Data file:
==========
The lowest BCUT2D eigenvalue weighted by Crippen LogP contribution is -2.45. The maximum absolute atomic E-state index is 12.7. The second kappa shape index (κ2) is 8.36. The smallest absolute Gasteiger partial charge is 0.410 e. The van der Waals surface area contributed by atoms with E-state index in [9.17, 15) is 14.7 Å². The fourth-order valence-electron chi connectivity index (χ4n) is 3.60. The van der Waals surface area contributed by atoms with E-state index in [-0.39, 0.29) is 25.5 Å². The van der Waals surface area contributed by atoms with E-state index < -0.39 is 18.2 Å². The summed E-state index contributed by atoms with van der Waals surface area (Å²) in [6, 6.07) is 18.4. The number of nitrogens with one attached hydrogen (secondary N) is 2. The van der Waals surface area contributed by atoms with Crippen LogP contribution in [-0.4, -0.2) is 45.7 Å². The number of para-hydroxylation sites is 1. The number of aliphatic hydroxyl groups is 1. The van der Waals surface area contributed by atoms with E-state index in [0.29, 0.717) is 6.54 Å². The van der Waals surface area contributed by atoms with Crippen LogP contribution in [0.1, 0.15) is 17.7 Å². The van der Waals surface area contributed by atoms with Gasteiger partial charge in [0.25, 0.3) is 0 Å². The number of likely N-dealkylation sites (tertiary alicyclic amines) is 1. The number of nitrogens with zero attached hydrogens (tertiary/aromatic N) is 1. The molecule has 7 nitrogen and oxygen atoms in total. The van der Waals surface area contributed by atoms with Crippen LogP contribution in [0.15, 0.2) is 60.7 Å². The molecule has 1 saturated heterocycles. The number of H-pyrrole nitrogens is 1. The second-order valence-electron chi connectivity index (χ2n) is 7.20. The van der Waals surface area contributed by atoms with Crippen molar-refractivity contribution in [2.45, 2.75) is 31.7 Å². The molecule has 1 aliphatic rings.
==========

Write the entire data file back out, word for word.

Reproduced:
The lowest BCUT2D eigenvalue weighted by Crippen LogP contribution is -2.45. The maximum absolute atomic E-state index is 12.7. The second kappa shape index (κ2) is 8.36. The smallest absolute Gasteiger partial charge is 0.410 e. The van der Waals surface area contributed by atoms with E-state index in [9.17, 15) is 14.7 Å². The fourth-order valence-electron chi connectivity index (χ4n) is 3.60. The van der Waals surface area contributed by atoms with E-state index in [-0.39, 0.29) is 25.5 Å². The van der Waals surface area contributed by atoms with E-state index < -0.39 is 18.2 Å². The summed E-state index contributed by atoms with van der Waals surface area (Å²) in [6, 6.07) is 18.4. The number of nitrogens with one attached hydrogen (secondary N) is 2. The van der Waals surface area contributed by atoms with Crippen LogP contribution in [-0.4, -0.2) is 45.7 Å². The number of para-hydroxylation sites is 1. The number of aliphatic hydroxyl groups is 1. The van der Waals surface area contributed by atoms with E-state index in [0.29, 0.717) is 6.54 Å². The van der Waals surface area contributed by atoms with Crippen LogP contribution in [0.1, 0.15) is 17.7 Å². The van der Waals surface area contributed by atoms with Gasteiger partial charge in [0.25, 0.3) is 0 Å². The number of likely N-dealkylation sites (tertiary alicyclic amines) is 1. The number of nitrogens with zero attached hydrogens (tertiary/aromatic N) is 1. The molecule has 7 nitrogen and oxygen atoms in total. The van der Waals surface area contributed by atoms with Crippen LogP contribution in [0.15, 0.2) is 60.7 Å². The molecule has 1 saturated heterocycles. The number of H-pyrrole nitrogens is 1. The second-order valence-electron chi connectivity index (χ2n) is 7.20. The van der Waals surface area contributed by atoms with Crippen molar-refractivity contribution in [2.45, 2.75) is 31.7 Å². The molecule has 1 aliphatic rings.